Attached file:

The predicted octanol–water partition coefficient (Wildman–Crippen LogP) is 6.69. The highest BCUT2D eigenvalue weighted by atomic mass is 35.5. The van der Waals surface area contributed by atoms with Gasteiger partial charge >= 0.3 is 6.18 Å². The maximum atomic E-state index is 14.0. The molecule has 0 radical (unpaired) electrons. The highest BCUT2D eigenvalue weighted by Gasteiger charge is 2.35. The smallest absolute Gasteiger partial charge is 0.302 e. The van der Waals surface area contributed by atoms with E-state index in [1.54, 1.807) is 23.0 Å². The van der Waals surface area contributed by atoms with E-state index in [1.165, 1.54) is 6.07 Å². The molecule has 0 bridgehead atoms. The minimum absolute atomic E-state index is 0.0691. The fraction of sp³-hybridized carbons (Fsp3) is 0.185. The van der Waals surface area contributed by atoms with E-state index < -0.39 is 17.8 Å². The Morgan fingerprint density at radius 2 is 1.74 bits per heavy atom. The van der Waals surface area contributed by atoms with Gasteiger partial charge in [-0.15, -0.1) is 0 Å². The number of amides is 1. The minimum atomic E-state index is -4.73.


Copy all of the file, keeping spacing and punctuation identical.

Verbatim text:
The predicted octanol–water partition coefficient (Wildman–Crippen LogP) is 6.69. The highest BCUT2D eigenvalue weighted by atomic mass is 35.5. The van der Waals surface area contributed by atoms with Gasteiger partial charge >= 0.3 is 6.18 Å². The maximum atomic E-state index is 14.0. The molecule has 0 radical (unpaired) electrons. The highest BCUT2D eigenvalue weighted by Gasteiger charge is 2.35. The smallest absolute Gasteiger partial charge is 0.302 e. The van der Waals surface area contributed by atoms with E-state index in [1.54, 1.807) is 23.0 Å². The van der Waals surface area contributed by atoms with E-state index in [1.165, 1.54) is 6.07 Å². The molecule has 0 bridgehead atoms. The minimum absolute atomic E-state index is 0.0691. The fraction of sp³-hybridized carbons (Fsp3) is 0.185. The van der Waals surface area contributed by atoms with E-state index < -0.39 is 17.8 Å². The Morgan fingerprint density at radius 2 is 1.74 bits per heavy atom. The van der Waals surface area contributed by atoms with Gasteiger partial charge in [-0.15, -0.1) is 0 Å². The number of amides is 1. The minimum atomic E-state index is -4.73.